The Ape [Apan] Movie Review
Krister (Sarri) wakes up in a pool of someone else's blood, then tries to go through his day as if nothing has happened. With his ubiquitous Bluetooth earpiece, he cycles through the city and collects his car from the garage, then heads off to his job as a driving instructor. But his temper soon gets the best of him. He keeps trying to find a sense of balance, but this internal storm of self-loathing, guilt, fear and pain is overwhelming. Even a visit with his mother (Joyce) leaves him shaken.
Yes, this is one of those minimalistic dramas in which not much seems to be happening. And indeed, Sarri's finely tuned performance is a marvel of understatement. In every scene we can see exactly what he's going through even before we understand what has happened. As the picture becomes clearer, the film takes on an unnerving complexity: we really shouldn't be able to sympathise with Krister at all, but we do.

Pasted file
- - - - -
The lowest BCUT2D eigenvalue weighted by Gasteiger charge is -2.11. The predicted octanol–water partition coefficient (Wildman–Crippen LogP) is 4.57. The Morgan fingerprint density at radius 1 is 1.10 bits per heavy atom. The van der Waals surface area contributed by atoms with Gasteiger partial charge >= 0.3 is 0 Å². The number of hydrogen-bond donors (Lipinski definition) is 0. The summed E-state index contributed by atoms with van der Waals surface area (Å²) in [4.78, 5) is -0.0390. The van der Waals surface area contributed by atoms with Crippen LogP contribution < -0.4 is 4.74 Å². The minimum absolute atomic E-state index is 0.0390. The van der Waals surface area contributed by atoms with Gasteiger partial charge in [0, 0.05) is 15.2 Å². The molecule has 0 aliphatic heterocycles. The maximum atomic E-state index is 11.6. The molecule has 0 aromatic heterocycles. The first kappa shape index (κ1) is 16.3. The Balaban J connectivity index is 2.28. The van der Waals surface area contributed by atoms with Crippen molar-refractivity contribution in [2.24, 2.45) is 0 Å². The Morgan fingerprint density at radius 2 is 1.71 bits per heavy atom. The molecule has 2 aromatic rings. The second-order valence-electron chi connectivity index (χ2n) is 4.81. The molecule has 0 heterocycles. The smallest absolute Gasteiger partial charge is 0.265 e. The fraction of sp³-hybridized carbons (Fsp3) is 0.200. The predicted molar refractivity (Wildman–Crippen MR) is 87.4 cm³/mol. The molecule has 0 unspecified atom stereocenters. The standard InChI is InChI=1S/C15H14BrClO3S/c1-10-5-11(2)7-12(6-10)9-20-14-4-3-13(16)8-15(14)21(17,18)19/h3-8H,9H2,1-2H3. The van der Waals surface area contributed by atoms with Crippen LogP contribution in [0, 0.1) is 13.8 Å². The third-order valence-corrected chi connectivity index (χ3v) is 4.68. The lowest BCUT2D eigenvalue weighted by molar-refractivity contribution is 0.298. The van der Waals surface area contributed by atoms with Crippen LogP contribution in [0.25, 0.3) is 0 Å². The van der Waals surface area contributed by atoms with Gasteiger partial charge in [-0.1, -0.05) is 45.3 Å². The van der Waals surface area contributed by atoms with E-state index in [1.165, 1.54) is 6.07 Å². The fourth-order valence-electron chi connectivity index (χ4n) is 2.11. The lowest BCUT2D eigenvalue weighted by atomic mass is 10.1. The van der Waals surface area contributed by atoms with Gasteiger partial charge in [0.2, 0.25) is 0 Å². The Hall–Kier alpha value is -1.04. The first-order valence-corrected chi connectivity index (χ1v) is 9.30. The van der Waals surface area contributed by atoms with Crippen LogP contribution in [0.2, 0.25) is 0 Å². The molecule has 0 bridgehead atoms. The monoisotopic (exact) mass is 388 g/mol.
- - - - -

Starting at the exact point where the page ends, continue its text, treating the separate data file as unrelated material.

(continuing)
Filmmaker Ganslandt is examining the beast within, that uncontrollable aspect of ourselves that we struggle to keep under control and then, if it gets out, leaves us to clean up the mess. The point is that all of us have the potential for both good and evil, sometimes at the same time. Life is simply not as straightforward as the movies. So Ganslandt continually surprises us with revelations, actions and reactions that we could never predict.
All of this is revealed through the murky settings, layered sound mix and close-up cinematography, finding almost unbearable intensity in the most banal situations. By the end of the film, we can see Krister's mind spinning. And it's intriguing how, even though the film focuses on him with Dardenne-style tightness, the film is still cold and dispassionate. As a result, we vividly feel Krister's utter emptiness. And also that minuscule glimmer of hope, even if no one else will ever let him have a chance for redemption.
Cast & Crew
Director : Jesper Ganslandt
Producer : Jesper Kurlandsky
Screenwriter : Jesper Ganslandt
Starring : Olle Sarri, Francoise Joyce, Sean Pietrulewicz, Niclas Gillis, Lena Carlsson, Thore Flygel, Samuel Haus